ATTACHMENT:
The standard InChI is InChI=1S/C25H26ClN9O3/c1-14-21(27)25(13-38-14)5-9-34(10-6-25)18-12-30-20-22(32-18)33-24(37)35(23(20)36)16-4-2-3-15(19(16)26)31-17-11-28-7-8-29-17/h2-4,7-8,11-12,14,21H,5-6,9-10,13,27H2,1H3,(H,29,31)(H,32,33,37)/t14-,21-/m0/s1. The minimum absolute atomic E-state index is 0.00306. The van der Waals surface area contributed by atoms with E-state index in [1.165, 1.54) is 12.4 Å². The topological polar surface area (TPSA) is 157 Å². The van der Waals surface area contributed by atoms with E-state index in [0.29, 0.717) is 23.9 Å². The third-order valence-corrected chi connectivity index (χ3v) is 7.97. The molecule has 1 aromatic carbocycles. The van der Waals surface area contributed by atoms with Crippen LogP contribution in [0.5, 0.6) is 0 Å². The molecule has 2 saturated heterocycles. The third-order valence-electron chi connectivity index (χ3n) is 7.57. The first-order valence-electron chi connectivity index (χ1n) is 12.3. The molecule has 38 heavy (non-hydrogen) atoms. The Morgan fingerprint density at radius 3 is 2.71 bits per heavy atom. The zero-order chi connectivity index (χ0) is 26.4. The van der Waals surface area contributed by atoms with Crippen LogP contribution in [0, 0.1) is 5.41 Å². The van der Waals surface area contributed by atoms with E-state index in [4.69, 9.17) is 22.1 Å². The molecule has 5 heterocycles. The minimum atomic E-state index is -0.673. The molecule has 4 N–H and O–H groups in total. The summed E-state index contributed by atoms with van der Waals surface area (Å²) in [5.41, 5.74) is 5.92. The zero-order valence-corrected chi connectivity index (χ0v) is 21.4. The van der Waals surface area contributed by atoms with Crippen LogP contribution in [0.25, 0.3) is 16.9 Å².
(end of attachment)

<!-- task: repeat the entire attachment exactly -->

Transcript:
The standard InChI is InChI=1S/C25H26ClN9O3/c1-14-21(27)25(13-38-14)5-9-34(10-6-25)18-12-30-20-22(32-18)33-24(37)35(23(20)36)16-4-2-3-15(19(16)26)31-17-11-28-7-8-29-17/h2-4,7-8,11-12,14,21H,5-6,9-10,13,27H2,1H3,(H,29,31)(H,32,33,37)/t14-,21-/m0/s1. The minimum absolute atomic E-state index is 0.00306. The van der Waals surface area contributed by atoms with E-state index in [1.165, 1.54) is 12.4 Å². The topological polar surface area (TPSA) is 157 Å². The van der Waals surface area contributed by atoms with E-state index in [0.29, 0.717) is 23.9 Å². The third-order valence-corrected chi connectivity index (χ3v) is 7.97. The molecule has 1 aromatic carbocycles. The van der Waals surface area contributed by atoms with Crippen LogP contribution in [0.5, 0.6) is 0 Å². The molecule has 2 saturated heterocycles. The third-order valence-electron chi connectivity index (χ3n) is 7.57. The first-order valence-electron chi connectivity index (χ1n) is 12.3. The molecule has 38 heavy (non-hydrogen) atoms. The Morgan fingerprint density at radius 3 is 2.71 bits per heavy atom. The zero-order chi connectivity index (χ0) is 26.4. The van der Waals surface area contributed by atoms with Crippen LogP contribution in [0, 0.1) is 5.41 Å². The van der Waals surface area contributed by atoms with E-state index in [4.69, 9.17) is 22.1 Å². The molecule has 5 heterocycles. The minimum atomic E-state index is -0.673. The molecule has 4 N–H and O–H groups in total. The summed E-state index contributed by atoms with van der Waals surface area (Å²) in [5.41, 5.74) is 5.92. The zero-order valence-corrected chi connectivity index (χ0v) is 21.4. The van der Waals surface area contributed by atoms with Crippen LogP contribution in [0.25, 0.3) is 16.9 Å².